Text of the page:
It’s pronounced “ju-gee,” and the term is made famous by Gen Z’s favorite social media platform, TikTok.
In its broadest sense, cheugy describes items and fashion that are simply outdated. Victims of this descriptor have been the Passe’s interior design and once-beloved pieces of clothing, as well as everything from commonly used social media captions to well-known public figures.
Cheugy can describe anything that’s not trendy, but it’s most often used to refer to things that were considered vaguely mainstream in the early 2000s and 2010s, offering a new way for Gen Z to “troll” millennials, according to Vice.
The New York Times (NYT) reports that the term can be used to describe someone, often a millennial woman, who “tryes too hard”, while the London Evening Standard advises “thinking about Basic Bitch 2.0” to understand this idea. The general consensus is that cheugy describes a harmless lack of flavor.
The New York Times credits the 23-year-old software developer with coining the term. Gaby Rasson began spotting fashion trends as a student at Beverly Hills High School in 2013.
The phenomenon apparently spread by word of mouth among the school and student communities until 24-year-old Los Angeles-based copywriter Hallie Kane posted a TikTok video in March demonstrating “a word you never knew you had.” need” in action.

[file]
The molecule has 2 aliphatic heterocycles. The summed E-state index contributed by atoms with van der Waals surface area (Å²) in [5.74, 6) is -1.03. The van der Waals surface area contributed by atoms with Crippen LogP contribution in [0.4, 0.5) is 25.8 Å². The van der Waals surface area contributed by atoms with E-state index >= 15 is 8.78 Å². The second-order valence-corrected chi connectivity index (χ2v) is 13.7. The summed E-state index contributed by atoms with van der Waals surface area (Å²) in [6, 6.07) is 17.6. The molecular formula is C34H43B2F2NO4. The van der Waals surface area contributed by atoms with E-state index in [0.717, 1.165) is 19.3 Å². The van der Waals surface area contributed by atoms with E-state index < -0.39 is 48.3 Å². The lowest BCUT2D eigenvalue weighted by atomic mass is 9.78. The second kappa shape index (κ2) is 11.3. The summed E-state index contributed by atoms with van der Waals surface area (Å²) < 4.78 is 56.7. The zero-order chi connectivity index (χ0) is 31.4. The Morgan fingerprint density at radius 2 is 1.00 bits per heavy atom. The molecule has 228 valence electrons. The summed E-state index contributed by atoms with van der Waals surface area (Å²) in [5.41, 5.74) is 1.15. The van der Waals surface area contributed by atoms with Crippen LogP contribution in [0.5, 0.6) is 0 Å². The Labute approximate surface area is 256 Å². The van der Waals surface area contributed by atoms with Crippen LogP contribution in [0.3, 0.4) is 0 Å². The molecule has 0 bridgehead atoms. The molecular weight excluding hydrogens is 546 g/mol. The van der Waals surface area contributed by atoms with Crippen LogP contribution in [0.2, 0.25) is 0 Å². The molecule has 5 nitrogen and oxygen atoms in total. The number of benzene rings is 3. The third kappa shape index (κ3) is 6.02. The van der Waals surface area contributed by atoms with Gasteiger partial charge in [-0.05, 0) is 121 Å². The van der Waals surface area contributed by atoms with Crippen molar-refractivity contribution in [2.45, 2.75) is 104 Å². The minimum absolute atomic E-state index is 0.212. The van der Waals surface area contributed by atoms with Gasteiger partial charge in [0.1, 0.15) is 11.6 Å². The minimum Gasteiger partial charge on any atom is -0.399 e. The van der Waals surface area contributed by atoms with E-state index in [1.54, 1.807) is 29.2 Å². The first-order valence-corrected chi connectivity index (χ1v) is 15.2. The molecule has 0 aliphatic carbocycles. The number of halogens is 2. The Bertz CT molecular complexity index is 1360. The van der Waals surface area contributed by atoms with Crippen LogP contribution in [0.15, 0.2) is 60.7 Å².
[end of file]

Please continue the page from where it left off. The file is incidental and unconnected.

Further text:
TikTok posts with the #Cheugy hashtag have since amassed more than 24 million views, and Google searches have gone from non-existent to peak interest in just a few weeks. Part of the intrigue, of course, lies in the difficulty of pinpointing exactly what counts as cheugy.
“What’s possible and what’s not is very subjective and changes rapidly,” notes NYT tech reporter Taylor Lorenz. The term may divide opinions. “I’ll send something to our group chat and say, ‘Is this cool?’ and some will say yes and some will say no,” Cain told the newspaper.
According to the Daily Mail, Chugi “shouldn’t be negative,” but others disagree. While it may sound like a light-hearted Internet fad, cheugy is seen as “a downsizing, dismissive or even offensive group of people who just love what they like,” says Refinery29.
The conversation included questions of class as well as race. TikTok user Kira Bro sees cheugy as a way for “white women to micromanage what makes other white women cool in a way that women of color don’t.”
Even the most daring tastemaker is likely to experience a bout of cheugy, which can refer to everything that was in vogue among millennial teens.
Products such as Herbal Essences shampoo have been identified as disgusting, while the frame statement “Live, laugh, love” also earns cheugy points. If motivational quotes and life goal graphics are frequently added to your Pinterest boards, you’re treading on a fine line, especially if you’re wearing UGG boots.
Mugs and stationery featuring “girl bosses” were also criticized after the cheugy movement, as were “adults who still love everything Disney,” according to People magazine.
The London London Evening Standard offers a simple and effective litmus test: “If your most used emoji is a crying laugh, welcome to Cheugsville, people: you.” However, you might end up there with Fern Cotton and Holly Willoughby, who are also described by the paper as “a bit prim”.
Too naive to be naive?
While something was once widely considered fashionable and is not now, it is likely to be saucy. In fact, “one could even argue that the word ‘cheugy’ is already so exaggerated that it is cheugy in and of itself — if it was ever trendy enough to qualify,” says Refinery29.